How can hoteliers benefit from user-generated content?
Hoteliers can reap huge benefits from integrating user-generated content into their social media strategy! We are all well aware that people these days are more connected to their social networks than ever before, especially with the ease of use and accessibility provided by mobile phones. Think about guests that pass through the lobby each and every day. How often are they jabbing away on their smartphones, swiping through their Twitter feeds and "muploading" (mobile-uploading) pictures to Facebook? According to an IDC Research Report, Facebook is the third most popular activity on iPhones and Android phones behind email and web browsing.
So, whether or not you ask your guests to share their photos on Facebook and Twitter, I guarantee that they are already doing it. When describing the 5 Stages of Travel, Google states that at least 53% of leisure travelers say they share pictures of their vacations online, so it's up to the hotel marketing team to strategically integrate, encourage, and help guide these positive guest experiences into their own social media marketing campaigns.
Guests are among the most powerful social influencers because people tend to trust and pay more attention to their own peers' advice and recommendations than they would to an advertisement, commercial, or even a credible tour book. Imagine a guest shares a stunning photo of the scenic surroundings at their hotel, tagging the hotel's Facebook page in the picture and adding a heartfelt comment such as, "WOW! The Team @MatakauriLodge took such wonderful care of us!" That is free PR! Plus, it's coming directly from the mouth of a previous guest rather than the hotel's own advertising campaign, which adds an element of credibility. The guest was not paid to stroke the hotel's ego, so the positive review came from an unbiased source.
For the most part, you will find that your guests are more than happy to share their experience on Facebook or Twitter, usually enhanced with visual documentation, for the pure satisfaction of "bragging rights" (and to evoke envy on all of his or her Facebook friends stuck in rainy Chicago).
Ultimately, the hotel marketing team can create a dynamic strategy that encourages guests to share their own experiences, which will then become a promotional goldmine. Use these five helpful tips to make the most of user-generated content in your social media strategy.
1. Increase on-property visibility
Firstly, make sure that your social channels are all visible on property. Do you have your Facebook URL and Twitter handle on business cards, keycard packets, welcoming letters, lobby reader boards, or any other marketing collateral? Showing your guests that you are social savvy will remind them to engage with you online, whether it's tagging your hotel in a photo, checking in on foursquare, or tweeting about the smooth sailing you experienced at check-in.
2. Enhance on-property engagement
You can take your social visibility a step further by creating an interactive on-property element that directly asks guests to engage, usually with an incentive to do so. For example, you can mark an X next to your pool and ask guests to upload photos of them standing in that spot to the hotel's Facebook page to receive a free cocktail. Or you can create a scavenger hunt to pass out at the front desk, asking guests to tweet photos from various spots within your hotel. Exercise your creativity and ensure that your guests have fun with it! Make sure you choose your hotel's best assets to show off so that your guests' photos ultimately influence their Facebook friends to book!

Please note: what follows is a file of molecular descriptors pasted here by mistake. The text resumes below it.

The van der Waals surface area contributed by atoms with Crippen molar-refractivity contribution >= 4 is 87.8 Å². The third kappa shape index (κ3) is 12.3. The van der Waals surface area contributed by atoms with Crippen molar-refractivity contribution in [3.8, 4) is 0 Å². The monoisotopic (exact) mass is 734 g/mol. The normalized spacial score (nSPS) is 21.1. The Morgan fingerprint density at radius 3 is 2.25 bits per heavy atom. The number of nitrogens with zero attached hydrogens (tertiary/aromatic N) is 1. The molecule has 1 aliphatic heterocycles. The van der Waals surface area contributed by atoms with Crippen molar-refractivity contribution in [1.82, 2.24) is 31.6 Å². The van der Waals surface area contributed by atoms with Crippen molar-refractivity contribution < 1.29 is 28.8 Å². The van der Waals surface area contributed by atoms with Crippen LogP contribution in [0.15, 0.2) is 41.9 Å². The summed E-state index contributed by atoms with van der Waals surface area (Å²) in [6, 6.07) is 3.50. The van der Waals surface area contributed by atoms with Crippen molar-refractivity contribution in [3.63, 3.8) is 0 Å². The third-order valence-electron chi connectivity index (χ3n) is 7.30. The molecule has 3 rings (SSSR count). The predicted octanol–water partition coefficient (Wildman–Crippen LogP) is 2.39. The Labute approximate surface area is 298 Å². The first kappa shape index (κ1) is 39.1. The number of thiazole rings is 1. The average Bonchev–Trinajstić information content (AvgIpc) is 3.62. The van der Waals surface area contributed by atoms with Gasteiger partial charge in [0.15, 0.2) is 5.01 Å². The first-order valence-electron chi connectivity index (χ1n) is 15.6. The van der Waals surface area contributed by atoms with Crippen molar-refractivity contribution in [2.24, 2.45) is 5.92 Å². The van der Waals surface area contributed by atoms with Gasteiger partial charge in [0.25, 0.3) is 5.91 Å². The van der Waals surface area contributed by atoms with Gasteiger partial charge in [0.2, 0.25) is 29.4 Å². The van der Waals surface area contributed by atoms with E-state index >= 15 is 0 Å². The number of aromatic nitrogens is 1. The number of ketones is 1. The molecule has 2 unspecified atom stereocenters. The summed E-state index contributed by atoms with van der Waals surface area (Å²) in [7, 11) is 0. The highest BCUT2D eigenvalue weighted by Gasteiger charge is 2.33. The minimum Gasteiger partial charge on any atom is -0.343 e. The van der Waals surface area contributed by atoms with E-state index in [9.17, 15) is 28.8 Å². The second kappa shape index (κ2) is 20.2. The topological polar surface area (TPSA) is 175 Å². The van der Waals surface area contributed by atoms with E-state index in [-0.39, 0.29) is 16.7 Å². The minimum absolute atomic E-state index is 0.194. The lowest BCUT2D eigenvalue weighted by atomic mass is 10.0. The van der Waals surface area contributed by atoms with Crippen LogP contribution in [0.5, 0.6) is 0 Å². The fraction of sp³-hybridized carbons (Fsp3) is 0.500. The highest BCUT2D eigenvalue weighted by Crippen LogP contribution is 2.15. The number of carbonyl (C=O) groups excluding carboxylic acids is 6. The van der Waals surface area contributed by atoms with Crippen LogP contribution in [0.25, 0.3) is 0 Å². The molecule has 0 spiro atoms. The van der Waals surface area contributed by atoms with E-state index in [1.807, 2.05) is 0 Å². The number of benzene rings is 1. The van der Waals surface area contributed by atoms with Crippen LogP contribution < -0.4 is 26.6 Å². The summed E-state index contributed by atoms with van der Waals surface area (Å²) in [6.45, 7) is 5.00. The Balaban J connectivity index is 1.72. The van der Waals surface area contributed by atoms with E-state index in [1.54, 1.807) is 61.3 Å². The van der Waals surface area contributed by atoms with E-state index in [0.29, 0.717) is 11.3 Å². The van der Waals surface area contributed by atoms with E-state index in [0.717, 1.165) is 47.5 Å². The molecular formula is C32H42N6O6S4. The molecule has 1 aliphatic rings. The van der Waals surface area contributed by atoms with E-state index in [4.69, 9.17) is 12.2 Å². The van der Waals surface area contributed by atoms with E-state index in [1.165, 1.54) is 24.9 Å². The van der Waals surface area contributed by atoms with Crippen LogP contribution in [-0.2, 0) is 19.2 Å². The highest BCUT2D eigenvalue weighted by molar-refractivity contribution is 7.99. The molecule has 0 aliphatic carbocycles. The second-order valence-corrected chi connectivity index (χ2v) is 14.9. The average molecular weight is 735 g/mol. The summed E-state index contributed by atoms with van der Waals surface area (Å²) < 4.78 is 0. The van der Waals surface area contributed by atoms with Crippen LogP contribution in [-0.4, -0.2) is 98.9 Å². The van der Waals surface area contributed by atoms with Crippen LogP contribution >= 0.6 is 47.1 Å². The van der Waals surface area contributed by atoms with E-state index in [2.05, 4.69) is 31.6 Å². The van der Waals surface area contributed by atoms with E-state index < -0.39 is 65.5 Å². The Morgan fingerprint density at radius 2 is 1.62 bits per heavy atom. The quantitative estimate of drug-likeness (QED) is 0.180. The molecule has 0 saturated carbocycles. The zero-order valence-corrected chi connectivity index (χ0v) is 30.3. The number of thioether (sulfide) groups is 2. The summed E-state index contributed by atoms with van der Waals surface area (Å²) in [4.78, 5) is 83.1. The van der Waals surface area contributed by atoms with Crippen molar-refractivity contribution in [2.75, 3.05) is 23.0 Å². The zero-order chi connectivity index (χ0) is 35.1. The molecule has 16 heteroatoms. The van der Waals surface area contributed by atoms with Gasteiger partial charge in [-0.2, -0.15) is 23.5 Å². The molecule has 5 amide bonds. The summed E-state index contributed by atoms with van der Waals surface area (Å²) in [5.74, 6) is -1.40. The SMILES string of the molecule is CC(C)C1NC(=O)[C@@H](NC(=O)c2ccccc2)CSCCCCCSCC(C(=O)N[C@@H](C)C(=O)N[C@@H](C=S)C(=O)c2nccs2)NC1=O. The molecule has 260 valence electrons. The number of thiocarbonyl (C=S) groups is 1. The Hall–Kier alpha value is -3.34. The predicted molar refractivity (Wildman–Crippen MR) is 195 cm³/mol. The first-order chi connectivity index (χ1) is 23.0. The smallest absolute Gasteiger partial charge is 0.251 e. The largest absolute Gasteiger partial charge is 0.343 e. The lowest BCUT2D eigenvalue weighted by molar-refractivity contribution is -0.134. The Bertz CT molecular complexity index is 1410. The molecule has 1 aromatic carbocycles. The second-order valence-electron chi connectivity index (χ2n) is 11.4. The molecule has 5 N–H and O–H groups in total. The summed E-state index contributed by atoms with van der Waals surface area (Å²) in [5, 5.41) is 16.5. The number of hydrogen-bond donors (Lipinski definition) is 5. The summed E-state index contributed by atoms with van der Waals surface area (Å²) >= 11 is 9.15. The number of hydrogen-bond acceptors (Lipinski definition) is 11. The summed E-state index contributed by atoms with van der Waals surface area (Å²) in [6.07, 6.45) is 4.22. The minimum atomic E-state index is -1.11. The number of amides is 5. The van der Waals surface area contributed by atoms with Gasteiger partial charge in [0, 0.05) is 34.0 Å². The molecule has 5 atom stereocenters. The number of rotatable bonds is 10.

3. Monitoring social media mentions
Along those same lines, make sure that you are actively monitoring all social mentions of your hotel and any other keywords that might be relevant. It might be helpful to use a social media monitoring tool (such as Revinate or Sprout Social), which will funnel in mentions across all social platforms. You will see several photos being posted on Twitter or Instagram that mention your hotel but the user might not have correctly tagged your hotel; therefore you wouldn't have been notified of this mention without proactively searching or monitoring. Retweet these photos on Twitter or take a screenshot and upload them to your own Facebook page with a catchy one-liner that sums up the photo. These photos are on the Internet for anyone to see or use (otherwise these people would have their privacy settings higher), but if you want to ensure you are giving credit where credit is due, you can always mention the user's Twitter handle or provide the Instagram URL.
If you're still a bit wary about using user-generated photos without an official consent, you can take a much more direct approach. If you have established a good fan base already, simply post a message to all of your Facebook fans or Twitter followers asking them to submit #FanPhotos to a specific email address or tweet them using a designated hashtag that you are actively monitoring. The photos will be collected and shared on the hotel's Facebook page. A lot of people will be excited to share their own memories, but if you want to add an incentive you can offer to highlight a select few each week in a Facebook cover photo collage.
5. Host an interactive contest